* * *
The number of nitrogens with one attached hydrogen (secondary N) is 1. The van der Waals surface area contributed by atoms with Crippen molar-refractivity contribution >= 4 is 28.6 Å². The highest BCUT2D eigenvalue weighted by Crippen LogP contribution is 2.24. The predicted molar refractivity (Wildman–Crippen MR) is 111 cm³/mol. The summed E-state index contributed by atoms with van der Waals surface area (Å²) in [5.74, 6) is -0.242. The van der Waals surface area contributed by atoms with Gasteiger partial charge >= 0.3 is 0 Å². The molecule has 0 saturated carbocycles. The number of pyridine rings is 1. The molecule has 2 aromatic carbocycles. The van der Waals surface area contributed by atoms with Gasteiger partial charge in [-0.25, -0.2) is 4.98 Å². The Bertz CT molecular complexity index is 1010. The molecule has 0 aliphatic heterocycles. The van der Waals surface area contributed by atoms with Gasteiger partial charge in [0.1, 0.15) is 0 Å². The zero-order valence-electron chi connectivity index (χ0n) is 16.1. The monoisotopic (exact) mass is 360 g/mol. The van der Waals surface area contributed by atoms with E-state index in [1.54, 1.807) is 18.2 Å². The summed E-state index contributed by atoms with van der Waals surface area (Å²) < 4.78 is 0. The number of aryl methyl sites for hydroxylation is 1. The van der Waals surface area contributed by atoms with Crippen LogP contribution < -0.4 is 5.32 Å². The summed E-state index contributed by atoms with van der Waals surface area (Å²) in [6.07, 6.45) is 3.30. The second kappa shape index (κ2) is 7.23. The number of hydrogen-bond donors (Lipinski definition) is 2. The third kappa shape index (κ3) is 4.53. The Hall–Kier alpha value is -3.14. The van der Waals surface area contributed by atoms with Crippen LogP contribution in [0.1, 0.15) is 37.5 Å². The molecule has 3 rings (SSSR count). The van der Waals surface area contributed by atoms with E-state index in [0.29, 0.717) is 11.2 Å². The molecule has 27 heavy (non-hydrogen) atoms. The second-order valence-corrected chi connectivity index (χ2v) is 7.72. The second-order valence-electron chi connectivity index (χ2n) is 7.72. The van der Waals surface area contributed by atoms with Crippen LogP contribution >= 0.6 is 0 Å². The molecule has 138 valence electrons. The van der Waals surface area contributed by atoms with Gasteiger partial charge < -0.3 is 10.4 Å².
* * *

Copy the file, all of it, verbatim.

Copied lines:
The number of nitrogens with one attached hydrogen (secondary N) is 1. The van der Waals surface area contributed by atoms with Crippen molar-refractivity contribution >= 4 is 28.6 Å². The highest BCUT2D eigenvalue weighted by Crippen LogP contribution is 2.24. The predicted molar refractivity (Wildman–Crippen MR) is 111 cm³/mol. The summed E-state index contributed by atoms with van der Waals surface area (Å²) in [5.74, 6) is -0.242. The van der Waals surface area contributed by atoms with Gasteiger partial charge >= 0.3 is 0 Å². The molecule has 0 saturated carbocycles. The number of pyridine rings is 1. The molecule has 2 aromatic carbocycles. The van der Waals surface area contributed by atoms with Gasteiger partial charge in [-0.25, -0.2) is 4.98 Å². The Bertz CT molecular complexity index is 1010. The molecule has 0 aliphatic heterocycles. The van der Waals surface area contributed by atoms with Gasteiger partial charge in [0.1, 0.15) is 0 Å². The zero-order valence-electron chi connectivity index (χ0n) is 16.1. The monoisotopic (exact) mass is 360 g/mol. The van der Waals surface area contributed by atoms with E-state index in [1.54, 1.807) is 18.2 Å². The summed E-state index contributed by atoms with van der Waals surface area (Å²) < 4.78 is 0. The number of aryl methyl sites for hydroxylation is 1. The van der Waals surface area contributed by atoms with Crippen LogP contribution < -0.4 is 5.32 Å². The summed E-state index contributed by atoms with van der Waals surface area (Å²) in [6.07, 6.45) is 3.30. The second kappa shape index (κ2) is 7.23. The number of hydrogen-bond donors (Lipinski definition) is 2. The third kappa shape index (κ3) is 4.53. The Hall–Kier alpha value is -3.14. The van der Waals surface area contributed by atoms with Crippen LogP contribution in [0.1, 0.15) is 37.5 Å². The molecule has 3 rings (SSSR count). The van der Waals surface area contributed by atoms with E-state index in [0.29, 0.717) is 11.2 Å². The molecule has 27 heavy (non-hydrogen) atoms. The second-order valence-corrected chi connectivity index (χ2v) is 7.72. The second-order valence-electron chi connectivity index (χ2n) is 7.72. The van der Waals surface area contributed by atoms with Crippen LogP contribution >= 0.6 is 0 Å². The molecule has 138 valence electrons. The van der Waals surface area contributed by atoms with Gasteiger partial charge < -0.3 is 10.4 Å².